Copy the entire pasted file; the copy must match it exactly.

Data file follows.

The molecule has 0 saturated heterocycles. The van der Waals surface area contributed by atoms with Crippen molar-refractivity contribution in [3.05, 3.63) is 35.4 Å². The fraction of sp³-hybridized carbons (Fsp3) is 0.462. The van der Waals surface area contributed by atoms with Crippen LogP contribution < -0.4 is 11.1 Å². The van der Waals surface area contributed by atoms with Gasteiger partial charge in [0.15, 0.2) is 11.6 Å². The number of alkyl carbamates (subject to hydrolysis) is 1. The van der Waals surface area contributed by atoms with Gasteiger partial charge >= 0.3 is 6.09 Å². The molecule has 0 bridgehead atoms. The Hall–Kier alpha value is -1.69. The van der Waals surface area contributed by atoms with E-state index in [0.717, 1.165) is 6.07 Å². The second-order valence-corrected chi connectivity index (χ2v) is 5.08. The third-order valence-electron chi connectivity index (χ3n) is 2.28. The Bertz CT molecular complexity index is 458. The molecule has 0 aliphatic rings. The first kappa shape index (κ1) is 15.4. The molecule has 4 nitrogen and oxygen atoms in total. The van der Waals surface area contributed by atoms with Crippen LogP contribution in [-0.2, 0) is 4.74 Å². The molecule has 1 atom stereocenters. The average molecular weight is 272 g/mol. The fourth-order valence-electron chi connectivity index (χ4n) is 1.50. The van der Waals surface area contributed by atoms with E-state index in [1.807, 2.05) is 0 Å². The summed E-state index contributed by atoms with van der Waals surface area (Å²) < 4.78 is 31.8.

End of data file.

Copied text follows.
The molecule has 0 saturated heterocycles. The van der Waals surface area contributed by atoms with Crippen molar-refractivity contribution in [3.05, 3.63) is 35.4 Å². The fraction of sp³-hybridized carbons (Fsp3) is 0.462. The van der Waals surface area contributed by atoms with Crippen LogP contribution < -0.4 is 11.1 Å². The van der Waals surface area contributed by atoms with Gasteiger partial charge in [0.15, 0.2) is 11.6 Å². The number of alkyl carbamates (subject to hydrolysis) is 1. The van der Waals surface area contributed by atoms with Gasteiger partial charge >= 0.3 is 6.09 Å². The molecule has 0 bridgehead atoms. The Hall–Kier alpha value is -1.69. The van der Waals surface area contributed by atoms with E-state index in [0.717, 1.165) is 6.07 Å². The second-order valence-corrected chi connectivity index (χ2v) is 5.08. The third-order valence-electron chi connectivity index (χ3n) is 2.28. The Bertz CT molecular complexity index is 458. The molecule has 0 aliphatic rings. The first kappa shape index (κ1) is 15.4. The molecule has 4 nitrogen and oxygen atoms in total. The van der Waals surface area contributed by atoms with Crippen LogP contribution in [-0.2, 0) is 4.74 Å². The molecule has 1 atom stereocenters. The average molecular weight is 272 g/mol. The fourth-order valence-electron chi connectivity index (χ4n) is 1.50. The van der Waals surface area contributed by atoms with E-state index in [1.807, 2.05) is 0 Å². The summed E-state index contributed by atoms with van der Waals surface area (Å²) < 4.78 is 31.8.